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Overview

This guide will introduce the JBrowse 2 ecosystem from the developer's point of view. We'll examine the core concepts of how code is packaged and structured, and then go over how to create new plugins and pluggable elements.

Introduction and overview

Let's get a high-level view of the JBrowse 2 ecosystem.

Products and plugins

The JBrowse 2 ecosystem has two main types of top-level artifacts that are published on their own: products and plugins.

Architecture diagram of JBrowse 2, showing how plugins encapsulate views (e.g. LinearGenomeView, DotplotView etc.), tracks (AlignmentsTrack, VariantTrack, etc.), adapters (BamAdapter, VcfTabixAdapter, etc.) and other logic like mobx state tree autoruns that add logic to other parts of the app (e.g. adding context menus)
Figure: Architecture diagram of JBrowse 2, showing how plugins encapsulate views (e.g. LinearGenomeView, DotplotView etc.), tracks (AlignmentsTrack, VariantTrack, etc.), adapters (BamAdapter, VcfTabixAdapter, etc.) and other logic like mobx state tree autoruns that add logic to other parts of the app (e.g. adding context menus)

A "product" is an application of some kind that is published on its own (a web app, an electron app, a CLI app, etc). jbrowse-web, jbrowse-desktop, and jbrowse-cli are products.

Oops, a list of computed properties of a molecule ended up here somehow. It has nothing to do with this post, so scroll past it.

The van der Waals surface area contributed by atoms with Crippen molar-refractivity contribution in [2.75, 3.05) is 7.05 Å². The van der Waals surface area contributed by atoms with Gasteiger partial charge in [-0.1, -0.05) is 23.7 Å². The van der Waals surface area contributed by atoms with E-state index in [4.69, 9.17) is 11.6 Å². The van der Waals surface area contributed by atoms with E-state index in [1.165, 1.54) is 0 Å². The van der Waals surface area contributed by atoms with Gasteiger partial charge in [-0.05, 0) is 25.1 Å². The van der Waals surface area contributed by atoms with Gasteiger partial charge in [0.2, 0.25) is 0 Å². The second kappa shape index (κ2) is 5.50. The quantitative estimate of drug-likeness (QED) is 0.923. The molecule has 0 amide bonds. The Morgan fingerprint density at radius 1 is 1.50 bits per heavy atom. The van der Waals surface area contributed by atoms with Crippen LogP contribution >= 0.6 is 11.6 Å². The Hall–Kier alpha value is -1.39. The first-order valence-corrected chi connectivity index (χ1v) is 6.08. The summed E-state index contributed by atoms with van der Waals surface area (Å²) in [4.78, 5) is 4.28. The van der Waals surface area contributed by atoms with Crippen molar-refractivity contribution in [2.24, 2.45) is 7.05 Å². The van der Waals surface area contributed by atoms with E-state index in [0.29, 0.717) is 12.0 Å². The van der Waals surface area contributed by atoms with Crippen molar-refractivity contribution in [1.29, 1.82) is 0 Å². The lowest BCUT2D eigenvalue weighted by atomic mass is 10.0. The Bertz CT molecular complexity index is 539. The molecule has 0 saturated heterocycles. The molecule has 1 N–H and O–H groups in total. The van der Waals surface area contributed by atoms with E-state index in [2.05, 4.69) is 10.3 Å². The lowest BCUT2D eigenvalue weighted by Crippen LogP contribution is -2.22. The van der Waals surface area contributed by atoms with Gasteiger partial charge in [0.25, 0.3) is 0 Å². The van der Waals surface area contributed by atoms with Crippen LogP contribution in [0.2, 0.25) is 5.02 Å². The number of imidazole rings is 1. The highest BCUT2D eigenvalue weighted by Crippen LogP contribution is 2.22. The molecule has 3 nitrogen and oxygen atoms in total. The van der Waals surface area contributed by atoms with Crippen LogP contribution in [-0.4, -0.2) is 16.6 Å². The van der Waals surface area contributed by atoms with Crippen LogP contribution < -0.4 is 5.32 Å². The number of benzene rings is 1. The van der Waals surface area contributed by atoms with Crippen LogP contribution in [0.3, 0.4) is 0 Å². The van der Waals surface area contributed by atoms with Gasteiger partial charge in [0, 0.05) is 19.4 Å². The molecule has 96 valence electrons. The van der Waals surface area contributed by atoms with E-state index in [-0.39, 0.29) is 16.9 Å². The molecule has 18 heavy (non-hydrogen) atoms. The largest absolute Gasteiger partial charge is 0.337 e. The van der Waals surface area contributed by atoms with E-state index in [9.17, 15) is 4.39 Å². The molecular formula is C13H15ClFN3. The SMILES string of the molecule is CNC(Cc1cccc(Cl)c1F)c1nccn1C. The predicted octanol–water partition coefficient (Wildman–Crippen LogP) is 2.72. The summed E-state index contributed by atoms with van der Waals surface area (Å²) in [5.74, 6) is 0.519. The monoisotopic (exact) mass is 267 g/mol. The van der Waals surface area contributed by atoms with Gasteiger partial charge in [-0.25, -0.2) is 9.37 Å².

A "plugin" is a package of functionality that is designed to "plug in" to a product at runtime to add functionality. These can be written and published by anyone, not just the JBrowse core team. Not all of the products use plugins, but most of them do.

This figure summarizes the general architecture of our state model and React component tree
Figure: This figure summarizes the general architecture of our state model and React component tree

Example plugins

You can follow this guide for developing plugins, but you might also want to refer to working versions of plugins on the web now.

This repo contains a template for creating new plugins https://github.com/GMOD/jbrowse-plugin-template.

Here are some examples of working plugins:

  • jbrowse-plugin-ucsc-api probably the simplest plugin example, it demonstrates accessing data from UCSC REST API
  • jbrowse-plugin-gwas a custom plugin to display manhattan plot GWAS data
  • jbrowse-plugin-biothings-api demonstrates accessing data from mygene.info, part of the "biothings API" family
  • jbrowse-plugin-msaview - demonstrates creating a custom view type that doesn't use any conventional tracks
  • jbrowse-plugin-gdc demonstrates accessing GDC cancer data GraphQL API, plus a custom drawer and track type for coloring variants by impact score
  • jbrowse-plugin-systeminformation demonstrates using desktop specific functionality, accessing system node libraries. This desktop specific functionality should use the CJS bundle type (electron doesn't support ESM yet)

You can use these to see how plugins are generally structured, and can use the pluggable elements in them as templates for your own pluggable elements.